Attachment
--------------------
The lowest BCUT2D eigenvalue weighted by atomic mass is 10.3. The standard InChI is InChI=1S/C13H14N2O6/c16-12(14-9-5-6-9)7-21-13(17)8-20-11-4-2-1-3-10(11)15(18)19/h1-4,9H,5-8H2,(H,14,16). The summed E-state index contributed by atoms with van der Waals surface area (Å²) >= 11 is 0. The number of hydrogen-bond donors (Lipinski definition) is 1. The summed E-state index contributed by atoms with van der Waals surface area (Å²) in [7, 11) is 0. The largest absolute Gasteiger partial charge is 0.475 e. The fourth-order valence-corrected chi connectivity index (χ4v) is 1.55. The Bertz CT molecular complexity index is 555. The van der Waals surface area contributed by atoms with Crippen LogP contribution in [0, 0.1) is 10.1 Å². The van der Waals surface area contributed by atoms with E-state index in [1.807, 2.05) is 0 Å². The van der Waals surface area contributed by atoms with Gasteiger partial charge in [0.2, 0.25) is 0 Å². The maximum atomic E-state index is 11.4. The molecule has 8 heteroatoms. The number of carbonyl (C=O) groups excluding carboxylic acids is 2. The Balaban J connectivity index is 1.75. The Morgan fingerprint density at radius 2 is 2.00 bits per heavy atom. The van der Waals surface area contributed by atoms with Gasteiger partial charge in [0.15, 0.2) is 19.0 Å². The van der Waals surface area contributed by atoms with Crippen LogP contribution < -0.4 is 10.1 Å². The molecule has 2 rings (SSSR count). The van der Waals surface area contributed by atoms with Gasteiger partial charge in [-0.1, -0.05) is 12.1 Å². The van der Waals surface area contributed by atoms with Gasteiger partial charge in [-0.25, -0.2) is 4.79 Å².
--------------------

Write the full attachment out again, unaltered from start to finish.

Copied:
The lowest BCUT2D eigenvalue weighted by atomic mass is 10.3. The standard InChI is InChI=1S/C13H14N2O6/c16-12(14-9-5-6-9)7-21-13(17)8-20-11-4-2-1-3-10(11)15(18)19/h1-4,9H,5-8H2,(H,14,16). The summed E-state index contributed by atoms with van der Waals surface area (Å²) >= 11 is 0. The number of hydrogen-bond donors (Lipinski definition) is 1. The summed E-state index contributed by atoms with van der Waals surface area (Å²) in [7, 11) is 0. The largest absolute Gasteiger partial charge is 0.475 e. The fourth-order valence-corrected chi connectivity index (χ4v) is 1.55. The Bertz CT molecular complexity index is 555. The van der Waals surface area contributed by atoms with Crippen LogP contribution in [0, 0.1) is 10.1 Å². The van der Waals surface area contributed by atoms with E-state index in [1.807, 2.05) is 0 Å². The van der Waals surface area contributed by atoms with Gasteiger partial charge in [0.2, 0.25) is 0 Å². The maximum atomic E-state index is 11.4. The molecule has 8 heteroatoms. The number of carbonyl (C=O) groups excluding carboxylic acids is 2. The Balaban J connectivity index is 1.75. The Morgan fingerprint density at radius 2 is 2.00 bits per heavy atom. The van der Waals surface area contributed by atoms with Gasteiger partial charge in [0.15, 0.2) is 19.0 Å². The van der Waals surface area contributed by atoms with Crippen LogP contribution < -0.4 is 10.1 Å². The molecule has 2 rings (SSSR count). The van der Waals surface area contributed by atoms with Gasteiger partial charge in [-0.1, -0.05) is 12.1 Å². The van der Waals surface area contributed by atoms with Gasteiger partial charge in [-0.25, -0.2) is 4.79 Å².